Much to my parents’ dismay, the day I turned 21, I took off on the back of a motorbike, across the arid Hay Plains, to start a new adventure in Sydney. I had outgrown my hometown, Adelaide, and was desperately in need of a challenge. Being in such an inspired, fast paced city was exactly what I needed. I thrived creatively and had the opportunity to reflect on what I wanted out of life and what I wanted to achieve. Fast-forward several years and I have accomplished a few things I set out to do, but my pathway has changed so dramatically and frequently, that most of those goals are still waiting to be achieved and many are no longer goals at all. Returning to Sydney seven years later to submit my application for a French Spouse’s Visa, is something I never imagined I would be doing. Though it was not part of my plan, I couldn’t be happier to return to one of my favourite cities to be applying for a visa that will allow me to live and work in my other cherished city- Paris.
French administration is notoriously painful and overly complicated. Each time I have to apply for a new visa I find myself completely baffled and overwhelmed with questions which no one can – or wants – to answer. For those of you who are Australian and have married or plan on marrying a French citizen, this post may be useful. This post aims to describe the visa application process and other details surrounding this specific visa. If you have any questions, feel free to leave me a comment and hopefully I can help you.
What is a French Spouse’s Visa?
There is a specific available for Australians who have married a French citizen. The full name of the visa is Long Stay Visa for Foreign Spouse of a French Citizen. This visa allows you to both work and live in France.
Do I really have to return to Australia to apply?
Unfortunately, yes. If you get married in France while you are on a working holiday visa or during your 90 day visa-free period you will have to return to Australia and visit the embassy in Sydney. If you are already on a long stay visa or a student visa, you might be able to visit the prefecture and switch visas, although I’m not 100% sure on this. Chances are you will still have to return to Sydney.
Does marrying a French citizen entitle me to French citizenship?
Not straight away, although it can fast track the process. Normally you have to live in France 5 years before being able to apply for permanent residency or citizenship. This time is reduced to 3 years when you are married.
What is the Visa duration?
The initial visa is for one year. At the end of the year, a few months before the visa (carte de sejour) expires, you will need to visit the Prefecture and extend it. The period you can extend it for highly depends on the mood of the worker assisting you, normally though, they will extend it one year at a time.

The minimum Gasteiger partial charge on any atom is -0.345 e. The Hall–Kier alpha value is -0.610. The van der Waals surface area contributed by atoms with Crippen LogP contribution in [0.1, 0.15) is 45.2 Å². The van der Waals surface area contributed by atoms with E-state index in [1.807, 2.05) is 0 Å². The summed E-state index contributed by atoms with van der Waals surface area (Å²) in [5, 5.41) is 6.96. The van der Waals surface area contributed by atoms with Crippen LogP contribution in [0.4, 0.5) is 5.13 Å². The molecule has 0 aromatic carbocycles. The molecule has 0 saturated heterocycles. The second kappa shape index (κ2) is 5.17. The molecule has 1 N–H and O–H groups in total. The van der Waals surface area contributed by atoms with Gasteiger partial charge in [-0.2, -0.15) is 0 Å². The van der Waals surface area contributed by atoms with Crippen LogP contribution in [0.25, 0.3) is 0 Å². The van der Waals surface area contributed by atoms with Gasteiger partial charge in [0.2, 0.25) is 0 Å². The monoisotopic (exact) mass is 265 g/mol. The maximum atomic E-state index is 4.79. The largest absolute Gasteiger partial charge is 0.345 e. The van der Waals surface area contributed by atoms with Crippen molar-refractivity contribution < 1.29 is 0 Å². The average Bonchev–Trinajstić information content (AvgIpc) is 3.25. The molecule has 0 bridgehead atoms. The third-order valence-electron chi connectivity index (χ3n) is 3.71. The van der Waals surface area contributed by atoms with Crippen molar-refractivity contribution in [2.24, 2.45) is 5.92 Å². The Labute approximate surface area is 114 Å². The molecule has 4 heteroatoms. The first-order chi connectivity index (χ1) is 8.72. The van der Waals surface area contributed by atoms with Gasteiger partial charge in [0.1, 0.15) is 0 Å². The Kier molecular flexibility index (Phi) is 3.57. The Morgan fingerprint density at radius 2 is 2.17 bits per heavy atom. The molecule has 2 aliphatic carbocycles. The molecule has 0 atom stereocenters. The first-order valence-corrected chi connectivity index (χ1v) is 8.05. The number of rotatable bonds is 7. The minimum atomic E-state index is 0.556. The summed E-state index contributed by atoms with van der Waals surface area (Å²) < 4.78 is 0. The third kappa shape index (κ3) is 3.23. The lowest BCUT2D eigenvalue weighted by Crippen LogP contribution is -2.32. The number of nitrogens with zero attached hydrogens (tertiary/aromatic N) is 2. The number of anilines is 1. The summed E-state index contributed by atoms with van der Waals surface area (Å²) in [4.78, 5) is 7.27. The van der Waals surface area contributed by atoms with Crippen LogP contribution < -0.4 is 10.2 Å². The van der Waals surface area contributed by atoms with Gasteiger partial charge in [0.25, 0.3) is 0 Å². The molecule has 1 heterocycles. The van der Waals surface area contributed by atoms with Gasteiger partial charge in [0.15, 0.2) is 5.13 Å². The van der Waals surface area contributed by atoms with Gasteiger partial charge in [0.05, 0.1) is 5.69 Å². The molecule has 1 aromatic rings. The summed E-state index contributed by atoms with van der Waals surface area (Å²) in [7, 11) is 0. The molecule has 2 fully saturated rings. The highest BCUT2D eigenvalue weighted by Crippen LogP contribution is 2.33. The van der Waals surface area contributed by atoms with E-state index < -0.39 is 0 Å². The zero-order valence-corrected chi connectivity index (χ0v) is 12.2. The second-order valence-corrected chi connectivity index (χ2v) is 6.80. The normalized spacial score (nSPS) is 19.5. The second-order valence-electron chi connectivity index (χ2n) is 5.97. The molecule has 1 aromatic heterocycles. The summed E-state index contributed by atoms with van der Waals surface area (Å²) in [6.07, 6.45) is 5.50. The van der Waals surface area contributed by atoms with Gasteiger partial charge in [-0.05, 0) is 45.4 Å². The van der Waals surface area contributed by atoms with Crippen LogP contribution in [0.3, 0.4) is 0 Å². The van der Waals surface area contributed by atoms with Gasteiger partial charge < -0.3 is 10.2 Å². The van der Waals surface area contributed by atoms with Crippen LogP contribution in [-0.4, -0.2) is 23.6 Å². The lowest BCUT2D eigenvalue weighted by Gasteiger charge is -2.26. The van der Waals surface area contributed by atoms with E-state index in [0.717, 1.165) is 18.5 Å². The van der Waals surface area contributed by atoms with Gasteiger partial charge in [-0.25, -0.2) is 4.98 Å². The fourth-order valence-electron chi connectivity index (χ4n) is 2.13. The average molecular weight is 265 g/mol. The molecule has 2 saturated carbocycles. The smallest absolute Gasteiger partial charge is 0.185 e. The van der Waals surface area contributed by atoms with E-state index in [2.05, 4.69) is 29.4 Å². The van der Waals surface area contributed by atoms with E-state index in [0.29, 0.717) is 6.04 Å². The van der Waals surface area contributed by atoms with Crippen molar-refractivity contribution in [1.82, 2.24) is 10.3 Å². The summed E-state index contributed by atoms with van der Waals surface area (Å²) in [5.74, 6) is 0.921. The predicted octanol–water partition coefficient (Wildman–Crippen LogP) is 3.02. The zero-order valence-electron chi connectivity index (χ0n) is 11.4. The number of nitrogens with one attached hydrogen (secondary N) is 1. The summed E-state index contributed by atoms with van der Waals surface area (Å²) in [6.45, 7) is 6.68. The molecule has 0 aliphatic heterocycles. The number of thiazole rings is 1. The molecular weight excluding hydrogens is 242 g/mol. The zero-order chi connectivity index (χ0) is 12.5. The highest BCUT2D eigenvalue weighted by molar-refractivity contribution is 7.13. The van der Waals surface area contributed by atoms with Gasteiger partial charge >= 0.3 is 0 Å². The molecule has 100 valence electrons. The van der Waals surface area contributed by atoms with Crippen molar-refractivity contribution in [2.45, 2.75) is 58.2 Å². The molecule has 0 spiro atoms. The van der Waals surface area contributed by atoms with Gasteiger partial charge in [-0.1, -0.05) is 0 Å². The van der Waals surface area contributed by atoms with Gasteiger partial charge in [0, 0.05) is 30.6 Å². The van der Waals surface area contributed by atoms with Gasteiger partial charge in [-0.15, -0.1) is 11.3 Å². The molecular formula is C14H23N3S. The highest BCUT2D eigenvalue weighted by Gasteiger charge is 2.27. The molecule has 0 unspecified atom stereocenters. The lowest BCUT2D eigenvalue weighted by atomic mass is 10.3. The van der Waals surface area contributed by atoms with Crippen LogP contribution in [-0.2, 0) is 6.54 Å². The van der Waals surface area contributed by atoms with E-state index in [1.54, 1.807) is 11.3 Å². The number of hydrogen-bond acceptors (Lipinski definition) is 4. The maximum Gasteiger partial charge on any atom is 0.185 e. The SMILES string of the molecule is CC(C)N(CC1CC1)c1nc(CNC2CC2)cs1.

How much does the visa cost?
How long does the visa take to process?
Roughly 2 weeks. I was lucky and received mine in a week and a half.
What do I need to apply?
Many, many things. Here is the link to the official list of required documents: http://www.ambafrance-au.org/Long-Stay-Visa-for-Foreign-Spouse. Make sure you follow this list! Double check that you have all the documents (the originals and copies) in the correct order. It takes a really long time to get an appointment at the embassy, if you forget one piece of paper you may have to wait up to two months for another appointment.
Any other documents I should bring?
Although it isn’t on the list, I recommend that you bring your Livret de Famille and all the copies of your wedding certificates, including the extract.
Is it really necessary to bring the original copies of your partner’s ID?
Unfortunately it is.
Do I have to wait until I’m back in Australia to apply for my Police Check?
If you are living in France and going back to Australia only for your visa appointment, you will need to apply for your Police History Check while you are still in France. If you don’t do this, you will have to go back to Australia roughly 2 weeks before your appointment to allow enough time for the police check to be processed. You can apply online, from overseas, here: http://www.afp.gov.au/what-we-do/police-checks/national-police-checks. This can take up to 15 days to process, but mine arrived to my parents’ house, in Australia, after a couple of days.
Your appointment at the embassy must be made at least a month or two in advance. Make sure you stick to this appointment as it is really difficult to make last minute changes.
Don’t forget to print your appointment confirmation. You will need this to enter the building.
Triple check that you have all the documents. If you are not sure if a document will suffice (ie the utility bill) bring some backups.
Make sure you have at least 2 free pages in your passport.